by Anton Shilov
05/03/2011 | 12:55 PM
The decision of Oracle to stop developing software for Intel Corp.'s Itanium microprocessors clearly put the future of the chip as well as HP-UX operating system under a huge question mark. While Intel officially claims that it has code-named Poulson and Kittson chips in the development, it has been relocating Itanium developers to Xeon products. An industrial source revealed this week that Kittson may indeed be the last major Itanium update.
"Intel Itanium 'Kittson', which is scheduled to come out after code-named Poulson will probably be the final Itanium processor delivered to the marketplace. [...] There is a slight possibility that there could be a post-Kittson processor, but no other significant performance or feature enhancements would be delivered," a source, which wished to remain anonymous, with knowledge of the situation told X-bit labs.
An Intel official said that he would not comment on rumours claiming that Kittson is the last and final Itanium processor. Still, he noted that Kittson was in the development.
"Itanium's public roadmap already stretches further into the future than our competitors' project[s]. We have not announced a launch date for Kittson but new Itanium processors are on an approximately two-year cycle," said Patrick Ward, a spokesman for Intel.
Earlier this year Intel officially unveiled its next-generation Itanium processor code-named Poulson, which is due in 2012, and officially confirmed that it would be followed by Kittson central processing unit (CPU). Given the fact that Intel plans to release new Itanium chips with two-years cadence, the Kittson would be released in 2014.
Chief executive of Intel also indicated that the company had "multiple generations of chips currently in development and on schedule", nonetheless, the world's largest chipmaker did not publicly named the successor for Kittson.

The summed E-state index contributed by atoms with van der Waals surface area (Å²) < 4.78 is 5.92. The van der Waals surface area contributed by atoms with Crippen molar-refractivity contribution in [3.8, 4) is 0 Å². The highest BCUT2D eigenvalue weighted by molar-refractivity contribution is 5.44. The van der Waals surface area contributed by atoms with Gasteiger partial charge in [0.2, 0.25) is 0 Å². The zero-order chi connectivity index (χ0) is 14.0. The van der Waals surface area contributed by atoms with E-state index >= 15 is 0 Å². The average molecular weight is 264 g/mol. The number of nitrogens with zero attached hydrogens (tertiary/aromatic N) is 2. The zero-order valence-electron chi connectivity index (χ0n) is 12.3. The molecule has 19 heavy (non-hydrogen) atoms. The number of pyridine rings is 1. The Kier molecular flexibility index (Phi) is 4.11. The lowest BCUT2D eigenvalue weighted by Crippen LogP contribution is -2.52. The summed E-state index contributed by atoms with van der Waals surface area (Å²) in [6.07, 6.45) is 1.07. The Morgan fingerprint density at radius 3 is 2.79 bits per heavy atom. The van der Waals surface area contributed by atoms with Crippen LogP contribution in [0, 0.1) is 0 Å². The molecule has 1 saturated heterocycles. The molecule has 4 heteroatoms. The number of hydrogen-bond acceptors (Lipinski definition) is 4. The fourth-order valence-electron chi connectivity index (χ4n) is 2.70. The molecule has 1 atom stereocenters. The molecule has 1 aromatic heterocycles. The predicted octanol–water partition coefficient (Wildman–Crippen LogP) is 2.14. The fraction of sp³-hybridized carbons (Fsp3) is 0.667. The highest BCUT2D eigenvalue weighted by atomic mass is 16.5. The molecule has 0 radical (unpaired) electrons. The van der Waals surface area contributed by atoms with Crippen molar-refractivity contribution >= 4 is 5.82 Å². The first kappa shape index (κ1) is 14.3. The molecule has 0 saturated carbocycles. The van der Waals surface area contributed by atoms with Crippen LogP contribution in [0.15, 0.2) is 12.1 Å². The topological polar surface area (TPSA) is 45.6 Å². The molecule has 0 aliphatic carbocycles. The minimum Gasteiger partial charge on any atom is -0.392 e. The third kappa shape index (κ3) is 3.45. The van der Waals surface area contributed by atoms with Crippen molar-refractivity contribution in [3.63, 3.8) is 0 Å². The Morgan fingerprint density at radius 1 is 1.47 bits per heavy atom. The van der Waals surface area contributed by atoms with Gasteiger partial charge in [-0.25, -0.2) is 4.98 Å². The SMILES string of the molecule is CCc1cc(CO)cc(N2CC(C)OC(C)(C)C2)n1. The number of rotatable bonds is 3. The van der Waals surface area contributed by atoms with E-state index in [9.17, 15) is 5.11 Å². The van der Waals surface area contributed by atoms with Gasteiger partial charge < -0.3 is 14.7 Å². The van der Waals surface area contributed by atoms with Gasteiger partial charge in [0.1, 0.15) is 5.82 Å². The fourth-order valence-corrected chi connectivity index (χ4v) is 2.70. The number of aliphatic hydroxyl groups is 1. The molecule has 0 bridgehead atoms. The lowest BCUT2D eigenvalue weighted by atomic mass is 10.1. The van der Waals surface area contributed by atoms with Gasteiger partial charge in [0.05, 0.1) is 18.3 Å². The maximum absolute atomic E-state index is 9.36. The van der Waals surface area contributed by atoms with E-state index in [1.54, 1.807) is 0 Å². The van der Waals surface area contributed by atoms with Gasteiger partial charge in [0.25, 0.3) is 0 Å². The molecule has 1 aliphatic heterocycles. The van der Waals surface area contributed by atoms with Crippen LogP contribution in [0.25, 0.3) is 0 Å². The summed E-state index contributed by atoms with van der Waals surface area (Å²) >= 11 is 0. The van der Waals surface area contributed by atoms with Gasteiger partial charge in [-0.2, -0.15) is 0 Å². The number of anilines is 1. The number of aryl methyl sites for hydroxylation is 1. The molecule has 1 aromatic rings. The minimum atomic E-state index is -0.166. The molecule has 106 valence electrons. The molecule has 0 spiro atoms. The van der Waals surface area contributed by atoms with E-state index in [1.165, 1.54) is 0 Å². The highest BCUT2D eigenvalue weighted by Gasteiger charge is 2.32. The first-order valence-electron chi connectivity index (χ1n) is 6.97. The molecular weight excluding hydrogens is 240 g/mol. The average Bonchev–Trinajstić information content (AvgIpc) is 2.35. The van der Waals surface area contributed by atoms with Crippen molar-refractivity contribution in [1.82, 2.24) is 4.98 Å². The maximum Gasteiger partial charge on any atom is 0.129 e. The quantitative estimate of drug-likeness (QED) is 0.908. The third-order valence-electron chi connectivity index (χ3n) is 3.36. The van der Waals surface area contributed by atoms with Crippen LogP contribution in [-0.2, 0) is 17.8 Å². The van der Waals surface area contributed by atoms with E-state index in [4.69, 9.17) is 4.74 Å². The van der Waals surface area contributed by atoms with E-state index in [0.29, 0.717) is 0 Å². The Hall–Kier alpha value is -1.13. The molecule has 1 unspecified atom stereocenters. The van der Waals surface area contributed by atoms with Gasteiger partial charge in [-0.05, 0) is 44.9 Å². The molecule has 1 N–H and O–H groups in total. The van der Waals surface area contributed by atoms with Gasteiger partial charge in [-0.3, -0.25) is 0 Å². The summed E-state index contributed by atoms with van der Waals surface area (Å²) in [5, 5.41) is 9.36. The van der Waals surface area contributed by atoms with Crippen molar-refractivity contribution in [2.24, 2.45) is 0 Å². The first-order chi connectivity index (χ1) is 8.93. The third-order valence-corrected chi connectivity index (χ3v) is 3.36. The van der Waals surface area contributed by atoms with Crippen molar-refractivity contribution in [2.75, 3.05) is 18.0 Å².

HP, Intel's main partner on the Itanium project, said that it would "continue the development and innovation of Itanium-based Integrity server platforms with its HP-UX operating system using a roadmap that extends more than 10 years" and would also "continue to support customers running existing versions of Oracle software on Itanium-based Integrity servers, both existing and future platforms, during the same timeframe". Ten years, however, does not mean that HP does not have plans to include Intel Xeon E-series support into HP-UX 11i v4 or v5 operating systems after end of sales of the v3 in 2014.
HP will hold Discover 2011 forum in early June in Las Vegas, Nevada, where it may update the roadmap for the HP-UX as well as Intel Itanium.
Despite of rather optimistic promises by Intel and HP, it should be noted that industrial support for Itanium is getting low. Both Microsoft and Red Hat have already stopped developing software for Itanium. Large makers of servers, Dell and IBM, dropped Itanium back in 2005. In early 2011 Intel discontinued support for Itanium in its C/C++ and Fortran compilers.
For HP, Itanium is important as it allows it to sell its own HP-UX operating system. This allows the company to continue serving it clients who use mission-critical systems that it has been serving with HP-UX and PA-RISC or FOCUS processor-based systems since the mid-eighties. A natural thing for HP to keep those customers is to redesign HP-UX for x86 and offer a clear path for transition. HP clearly has plans to release HP-UX 11i v4 and v5 OSes in the next several years. Perhaps, it will have to add x86 support into the next-gen operating systems. Of course, HP will still depend on Oracle when it comes to software: the latter does not seem to want to support HP-UX and even non-Oracle Linux operating systems.